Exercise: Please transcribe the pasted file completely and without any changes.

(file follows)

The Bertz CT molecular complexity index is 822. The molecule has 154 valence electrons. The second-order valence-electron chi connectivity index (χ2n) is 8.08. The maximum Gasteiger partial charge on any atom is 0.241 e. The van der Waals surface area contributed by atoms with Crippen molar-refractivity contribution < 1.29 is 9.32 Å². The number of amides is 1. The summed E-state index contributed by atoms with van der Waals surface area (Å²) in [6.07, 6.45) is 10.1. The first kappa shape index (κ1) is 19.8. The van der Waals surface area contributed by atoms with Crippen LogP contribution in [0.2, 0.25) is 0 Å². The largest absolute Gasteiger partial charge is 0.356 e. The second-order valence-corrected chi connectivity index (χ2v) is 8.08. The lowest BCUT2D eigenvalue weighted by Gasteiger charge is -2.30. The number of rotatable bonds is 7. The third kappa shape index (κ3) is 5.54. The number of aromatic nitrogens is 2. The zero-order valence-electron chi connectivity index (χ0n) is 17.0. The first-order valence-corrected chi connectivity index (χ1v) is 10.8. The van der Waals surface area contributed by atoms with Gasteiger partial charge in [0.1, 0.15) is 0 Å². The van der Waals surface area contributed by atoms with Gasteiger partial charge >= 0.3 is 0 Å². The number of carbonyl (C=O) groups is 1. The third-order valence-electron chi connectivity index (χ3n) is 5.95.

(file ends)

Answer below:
The Bertz CT molecular complexity index is 822. The molecule has 154 valence electrons. The second-order valence-electron chi connectivity index (χ2n) is 8.08. The maximum Gasteiger partial charge on any atom is 0.241 e. The van der Waals surface area contributed by atoms with Crippen molar-refractivity contribution < 1.29 is 9.32 Å². The number of amides is 1. The summed E-state index contributed by atoms with van der Waals surface area (Å²) in [6.07, 6.45) is 10.1. The first kappa shape index (κ1) is 19.8. The van der Waals surface area contributed by atoms with Crippen LogP contribution in [0.2, 0.25) is 0 Å². The largest absolute Gasteiger partial charge is 0.356 e. The second-order valence-corrected chi connectivity index (χ2v) is 8.08. The lowest BCUT2D eigenvalue weighted by Gasteiger charge is -2.30. The number of rotatable bonds is 7. The third kappa shape index (κ3) is 5.54. The number of aromatic nitrogens is 2. The zero-order valence-electron chi connectivity index (χ0n) is 17.0. The first-order valence-corrected chi connectivity index (χ1v) is 10.8. The van der Waals surface area contributed by atoms with Gasteiger partial charge in [0.1, 0.15) is 0 Å². The van der Waals surface area contributed by atoms with Gasteiger partial charge >= 0.3 is 0 Å². The number of carbonyl (C=O) groups is 1. The third-order valence-electron chi connectivity index (χ3n) is 5.95.